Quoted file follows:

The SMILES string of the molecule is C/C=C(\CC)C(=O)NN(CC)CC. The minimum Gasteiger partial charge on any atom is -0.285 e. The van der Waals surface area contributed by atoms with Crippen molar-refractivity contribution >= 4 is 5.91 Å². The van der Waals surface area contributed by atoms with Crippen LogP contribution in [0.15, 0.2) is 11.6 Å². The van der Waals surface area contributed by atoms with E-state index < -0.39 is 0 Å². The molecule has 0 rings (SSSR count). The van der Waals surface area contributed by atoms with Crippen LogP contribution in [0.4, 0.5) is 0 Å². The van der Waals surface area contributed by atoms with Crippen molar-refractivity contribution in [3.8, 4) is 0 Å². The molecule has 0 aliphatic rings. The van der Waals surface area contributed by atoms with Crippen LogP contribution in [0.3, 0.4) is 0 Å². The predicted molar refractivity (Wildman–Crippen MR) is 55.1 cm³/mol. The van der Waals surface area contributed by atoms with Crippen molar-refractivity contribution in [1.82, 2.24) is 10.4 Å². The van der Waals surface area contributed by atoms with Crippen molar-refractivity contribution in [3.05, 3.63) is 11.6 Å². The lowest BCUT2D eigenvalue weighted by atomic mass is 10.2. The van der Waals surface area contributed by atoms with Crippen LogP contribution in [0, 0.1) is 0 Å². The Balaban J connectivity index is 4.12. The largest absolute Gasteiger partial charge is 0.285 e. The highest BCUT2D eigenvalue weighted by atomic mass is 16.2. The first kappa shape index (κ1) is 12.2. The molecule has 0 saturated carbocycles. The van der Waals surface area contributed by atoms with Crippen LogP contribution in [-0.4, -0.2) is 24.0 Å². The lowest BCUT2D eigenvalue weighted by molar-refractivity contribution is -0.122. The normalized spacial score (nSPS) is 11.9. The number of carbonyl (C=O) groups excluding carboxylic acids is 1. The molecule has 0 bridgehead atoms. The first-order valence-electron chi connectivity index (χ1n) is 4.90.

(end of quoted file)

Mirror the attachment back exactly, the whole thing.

The SMILES string of the molecule is C/C=C(\CC)C(=O)NN(CC)CC. The minimum Gasteiger partial charge on any atom is -0.285 e. The van der Waals surface area contributed by atoms with Crippen molar-refractivity contribution >= 4 is 5.91 Å². The van der Waals surface area contributed by atoms with Crippen LogP contribution in [0.15, 0.2) is 11.6 Å². The van der Waals surface area contributed by atoms with E-state index < -0.39 is 0 Å². The molecule has 0 rings (SSSR count). The van der Waals surface area contributed by atoms with Crippen LogP contribution in [0.4, 0.5) is 0 Å². The van der Waals surface area contributed by atoms with Crippen molar-refractivity contribution in [3.8, 4) is 0 Å². The molecule has 0 aliphatic rings. The van der Waals surface area contributed by atoms with Crippen LogP contribution in [0.3, 0.4) is 0 Å². The predicted molar refractivity (Wildman–Crippen MR) is 55.1 cm³/mol. The van der Waals surface area contributed by atoms with Crippen molar-refractivity contribution in [1.82, 2.24) is 10.4 Å². The van der Waals surface area contributed by atoms with Crippen molar-refractivity contribution in [3.05, 3.63) is 11.6 Å². The lowest BCUT2D eigenvalue weighted by atomic mass is 10.2. The van der Waals surface area contributed by atoms with Crippen LogP contribution in [0, 0.1) is 0 Å². The Balaban J connectivity index is 4.12. The largest absolute Gasteiger partial charge is 0.285 e. The highest BCUT2D eigenvalue weighted by atomic mass is 16.2. The first kappa shape index (κ1) is 12.2. The molecule has 0 saturated carbocycles. The van der Waals surface area contributed by atoms with Crippen LogP contribution in [-0.4, -0.2) is 24.0 Å². The lowest BCUT2D eigenvalue weighted by molar-refractivity contribution is -0.122. The normalized spacial score (nSPS) is 11.9. The number of carbonyl (C=O) groups excluding carboxylic acids is 1. The molecule has 0 bridgehead atoms. The first-order valence-electron chi connectivity index (χ1n) is 4.90.